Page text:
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From "Benedict (JIRA)" <>
Subject [jira] [Commented] (CASSANDRA-7546) AtomicSortedColumns.addAllWithSizeDelta has a spin loop that allocates memory
Date Tue, 16 Sep 2014 05:50:34 GMT


Benedict commented on CASSANDRA-7546:

1: that's great news :)
3: if you want lots of unique clustering key values per partition, currently stress has some
limitations and you will need/want to have multiple clustering columns for it to be able to
generate that smoothly without taking donkeys years per insert (on the workload generation
side). Its minimum unit of generation (not insert) is a single tier of clustering values,
so it would generate all 100B values each time you wanted to insert any number with your spec.

So, you want to consider a yaml like this:

table_definition: |
  CREATE TABLE testtable (
        p text,
        c1 int, c2 int, c3 int
        v blob,
        PRIMARY KEY(p, c1, c2, c3)
    AND compaction = { 'class':'LeveledCompactionStrategy' }
    AND comment='TestTable'

  - name: p
    size: fixed(16)
  - name: c1
    cluster: fixed(100)
  - name: c2
    cluster: fixed(100)
  - name: c3
    cluster: fixed(100)
  - name: v
    size: gaussian(50..250)

Then you want to consider passing -pop seq=1..1M -insert visits=fixed(1M) revisits=uniform(1..1024)

The visits parameter here tells stress to split each partition into 1M distinct inserts, which
given its deterministic 1M keys means exactly 1 item inserted each visit. The revisits distribution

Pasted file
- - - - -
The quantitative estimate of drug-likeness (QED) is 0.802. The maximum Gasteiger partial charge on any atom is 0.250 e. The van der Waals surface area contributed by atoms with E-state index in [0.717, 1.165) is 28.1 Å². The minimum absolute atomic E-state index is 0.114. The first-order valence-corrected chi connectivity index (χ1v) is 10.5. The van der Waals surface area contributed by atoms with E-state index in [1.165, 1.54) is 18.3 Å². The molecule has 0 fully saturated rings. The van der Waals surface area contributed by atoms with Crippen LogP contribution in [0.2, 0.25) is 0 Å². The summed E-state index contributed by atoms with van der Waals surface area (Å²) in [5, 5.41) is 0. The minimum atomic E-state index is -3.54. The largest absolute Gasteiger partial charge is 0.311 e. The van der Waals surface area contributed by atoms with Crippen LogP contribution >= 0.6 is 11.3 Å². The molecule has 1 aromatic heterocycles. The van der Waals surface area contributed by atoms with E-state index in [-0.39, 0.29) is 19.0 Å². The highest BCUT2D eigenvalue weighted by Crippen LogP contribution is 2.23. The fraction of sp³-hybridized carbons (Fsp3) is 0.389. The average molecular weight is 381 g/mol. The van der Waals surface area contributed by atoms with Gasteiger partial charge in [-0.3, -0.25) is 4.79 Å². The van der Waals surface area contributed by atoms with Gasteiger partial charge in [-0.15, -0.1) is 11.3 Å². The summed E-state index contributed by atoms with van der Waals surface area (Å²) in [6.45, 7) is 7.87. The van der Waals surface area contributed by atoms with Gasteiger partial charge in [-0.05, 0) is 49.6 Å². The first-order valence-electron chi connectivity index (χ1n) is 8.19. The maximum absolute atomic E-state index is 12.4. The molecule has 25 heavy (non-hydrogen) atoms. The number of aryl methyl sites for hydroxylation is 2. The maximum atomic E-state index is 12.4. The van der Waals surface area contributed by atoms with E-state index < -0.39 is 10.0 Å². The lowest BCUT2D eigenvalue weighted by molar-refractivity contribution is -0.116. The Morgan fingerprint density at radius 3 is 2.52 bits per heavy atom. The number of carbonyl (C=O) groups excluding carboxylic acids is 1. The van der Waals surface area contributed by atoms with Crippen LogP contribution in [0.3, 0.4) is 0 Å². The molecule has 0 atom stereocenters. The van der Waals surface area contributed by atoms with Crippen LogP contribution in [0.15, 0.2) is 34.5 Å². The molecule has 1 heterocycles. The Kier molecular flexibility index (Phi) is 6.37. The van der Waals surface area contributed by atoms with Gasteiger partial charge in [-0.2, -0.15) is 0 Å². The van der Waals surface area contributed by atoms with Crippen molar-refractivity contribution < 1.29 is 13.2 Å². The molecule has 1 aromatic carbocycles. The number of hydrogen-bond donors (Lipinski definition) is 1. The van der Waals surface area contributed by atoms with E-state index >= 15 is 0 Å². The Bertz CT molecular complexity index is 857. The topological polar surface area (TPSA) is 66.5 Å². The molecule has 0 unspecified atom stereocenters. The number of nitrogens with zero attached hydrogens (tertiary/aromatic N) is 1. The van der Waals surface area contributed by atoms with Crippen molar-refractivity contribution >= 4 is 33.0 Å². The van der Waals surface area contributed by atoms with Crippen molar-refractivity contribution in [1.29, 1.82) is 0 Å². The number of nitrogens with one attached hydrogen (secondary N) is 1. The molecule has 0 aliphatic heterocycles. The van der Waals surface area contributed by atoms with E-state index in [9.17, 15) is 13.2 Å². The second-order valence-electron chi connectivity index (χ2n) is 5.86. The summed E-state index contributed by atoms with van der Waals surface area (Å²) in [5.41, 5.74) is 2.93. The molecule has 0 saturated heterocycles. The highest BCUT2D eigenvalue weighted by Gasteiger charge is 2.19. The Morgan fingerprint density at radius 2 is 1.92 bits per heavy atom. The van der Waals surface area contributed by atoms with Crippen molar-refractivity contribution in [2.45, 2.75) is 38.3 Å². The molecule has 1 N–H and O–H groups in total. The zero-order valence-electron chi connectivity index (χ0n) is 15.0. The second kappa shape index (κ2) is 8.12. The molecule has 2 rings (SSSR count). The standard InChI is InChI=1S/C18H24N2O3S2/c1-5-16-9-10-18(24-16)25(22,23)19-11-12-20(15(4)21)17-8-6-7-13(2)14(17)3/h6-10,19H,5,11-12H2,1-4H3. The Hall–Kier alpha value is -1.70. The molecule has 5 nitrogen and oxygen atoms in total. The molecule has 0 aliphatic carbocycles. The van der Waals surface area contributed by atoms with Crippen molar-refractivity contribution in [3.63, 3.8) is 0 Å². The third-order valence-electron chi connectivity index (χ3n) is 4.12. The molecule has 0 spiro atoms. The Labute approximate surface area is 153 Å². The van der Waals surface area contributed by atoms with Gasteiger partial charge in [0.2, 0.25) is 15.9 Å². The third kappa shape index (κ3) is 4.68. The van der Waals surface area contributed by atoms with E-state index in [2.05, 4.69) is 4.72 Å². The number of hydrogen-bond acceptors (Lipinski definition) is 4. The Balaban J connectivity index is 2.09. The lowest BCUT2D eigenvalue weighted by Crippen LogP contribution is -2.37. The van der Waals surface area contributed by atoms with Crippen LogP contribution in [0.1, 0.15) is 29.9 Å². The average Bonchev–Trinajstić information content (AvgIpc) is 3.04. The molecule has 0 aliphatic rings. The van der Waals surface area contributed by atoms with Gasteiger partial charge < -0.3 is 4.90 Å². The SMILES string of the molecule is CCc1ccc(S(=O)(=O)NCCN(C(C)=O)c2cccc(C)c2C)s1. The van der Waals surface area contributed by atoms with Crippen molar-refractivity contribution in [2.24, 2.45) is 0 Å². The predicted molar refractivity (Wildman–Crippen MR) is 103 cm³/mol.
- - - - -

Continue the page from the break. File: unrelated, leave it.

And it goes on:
defines the number of partition keys we will operate over until we exhaust one before selecting
another to include in our working set. 

Notice I've removed the population spec from your partition key in the yaml. This is because
it is not necessary to constrain it here, as you can constrain the _seed_ population with
the -pop parameter, which is the better way to do it here (so you can use the same yaml across
runs). However, in this case given our revisits() distribution we can also not constrain the
seed population, since once our first 1024 have been generated no other PK will be visited
until one of these has been fully exhausted (i.e. 1024 * 1M inserts, quite a few...). 

You may also constrain the seed to the same range, which once a key is exhausted would always
result in filling back in that key to the working set. It doesn't matter what distribution
you choose in this case, since it will keep generating a value until one not present in the
stash crops up, which if they operate over the same domain can only result in 1 item regardless
of distribution, so I suggest a sequential distribution to ensure determinism.

> AtomicSortedColumns.addAllWithSizeDelta has a spin loop that allocates memory
> -----------------------------------------------------------------------------
>                 Key: CASSANDRA-7546
>                 URL:
>             Project: Cassandra
>          Issue Type: Bug
>          Components: Core
>            Reporter: graham sanderson
>            Assignee: graham sanderson
>             Fix For: 2.1.1
>         Attachments: 7546.20.txt, 7546.20_2.txt, 7546.20_3.txt, 7546.20_4.txt, 7546.20_5.txt,
7546.20_6.txt, 7546.20_7.txt, 7546.20_7b.txt, 7546.20_alt.txt, 7546.20_async.txt, 7546.21_v1.txt,
hint_spikes.png, suggestion1.txt, suggestion1_21.txt, young_gen_gc.png
> In order to preserve atomicity, this code attempts to read, clone/update, then CAS the
state of the partition.
> Under heavy contention for updating a single partition this can cause some fairly staggering
memory growth (the more cores on your machine the worst it gets).
> Whilst many usage patterns don't do highly concurrent updates to the same partition,
hinting today, does, and in this case wild (order(s) of magnitude more than expected) memory
allocation rates can be seen (especially when the updates being hinted are small updates to
different partitions which can happen very fast on their own) - see CASSANDRA-7545
> It would be best to eliminate/reduce/limit the spinning memory allocation whilst not
slowing down the very common un-contended case.

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